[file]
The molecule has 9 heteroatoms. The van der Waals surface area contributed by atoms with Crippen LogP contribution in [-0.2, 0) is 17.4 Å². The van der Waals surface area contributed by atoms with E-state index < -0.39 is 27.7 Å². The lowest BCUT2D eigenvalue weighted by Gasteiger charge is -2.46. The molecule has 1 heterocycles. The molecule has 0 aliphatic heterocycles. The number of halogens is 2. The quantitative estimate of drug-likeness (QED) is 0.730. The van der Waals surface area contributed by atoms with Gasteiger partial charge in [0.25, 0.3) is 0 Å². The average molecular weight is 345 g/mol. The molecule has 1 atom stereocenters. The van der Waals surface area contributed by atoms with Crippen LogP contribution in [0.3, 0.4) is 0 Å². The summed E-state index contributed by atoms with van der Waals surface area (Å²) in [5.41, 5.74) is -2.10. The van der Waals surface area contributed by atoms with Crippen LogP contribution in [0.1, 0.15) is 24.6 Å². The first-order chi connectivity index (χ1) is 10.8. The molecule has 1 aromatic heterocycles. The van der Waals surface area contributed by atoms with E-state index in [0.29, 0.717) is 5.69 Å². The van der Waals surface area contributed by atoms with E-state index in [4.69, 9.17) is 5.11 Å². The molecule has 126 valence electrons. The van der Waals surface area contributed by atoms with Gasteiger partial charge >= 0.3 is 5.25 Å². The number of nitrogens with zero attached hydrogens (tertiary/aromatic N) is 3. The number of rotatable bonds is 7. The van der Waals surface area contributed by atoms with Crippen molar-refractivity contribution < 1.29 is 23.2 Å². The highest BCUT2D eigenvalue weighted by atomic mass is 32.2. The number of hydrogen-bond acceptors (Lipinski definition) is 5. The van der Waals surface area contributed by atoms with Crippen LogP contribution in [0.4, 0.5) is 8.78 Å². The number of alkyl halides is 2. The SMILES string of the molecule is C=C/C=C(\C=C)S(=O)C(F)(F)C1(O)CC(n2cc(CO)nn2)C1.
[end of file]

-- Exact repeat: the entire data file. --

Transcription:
The molecule has 9 heteroatoms. The van der Waals surface area contributed by atoms with Crippen LogP contribution in [-0.2, 0) is 17.4 Å². The van der Waals surface area contributed by atoms with E-state index < -0.39 is 27.7 Å². The lowest BCUT2D eigenvalue weighted by Gasteiger charge is -2.46. The molecule has 1 heterocycles. The molecule has 0 aliphatic heterocycles. The number of halogens is 2. The quantitative estimate of drug-likeness (QED) is 0.730. The van der Waals surface area contributed by atoms with Gasteiger partial charge in [0.25, 0.3) is 0 Å². The average molecular weight is 345 g/mol. The molecule has 1 atom stereocenters. The van der Waals surface area contributed by atoms with Crippen LogP contribution in [0.3, 0.4) is 0 Å². The summed E-state index contributed by atoms with van der Waals surface area (Å²) in [5.41, 5.74) is -2.10. The van der Waals surface area contributed by atoms with Crippen LogP contribution in [0.1, 0.15) is 24.6 Å². The first-order chi connectivity index (χ1) is 10.8. The molecule has 1 aromatic heterocycles. The van der Waals surface area contributed by atoms with E-state index in [0.29, 0.717) is 5.69 Å². The van der Waals surface area contributed by atoms with E-state index in [4.69, 9.17) is 5.11 Å². The molecule has 126 valence electrons. The van der Waals surface area contributed by atoms with Gasteiger partial charge >= 0.3 is 5.25 Å². The number of nitrogens with zero attached hydrogens (tertiary/aromatic N) is 3. The number of rotatable bonds is 7. The van der Waals surface area contributed by atoms with Crippen molar-refractivity contribution < 1.29 is 23.2 Å². The highest BCUT2D eigenvalue weighted by atomic mass is 32.2. The number of hydrogen-bond acceptors (Lipinski definition) is 5. The van der Waals surface area contributed by atoms with Crippen LogP contribution in [0.4, 0.5) is 8.78 Å². The number of alkyl halides is 2. The SMILES string of the molecule is C=C/C=C(\C=C)S(=O)C(F)(F)C1(O)CC(n2cc(CO)nn2)C1.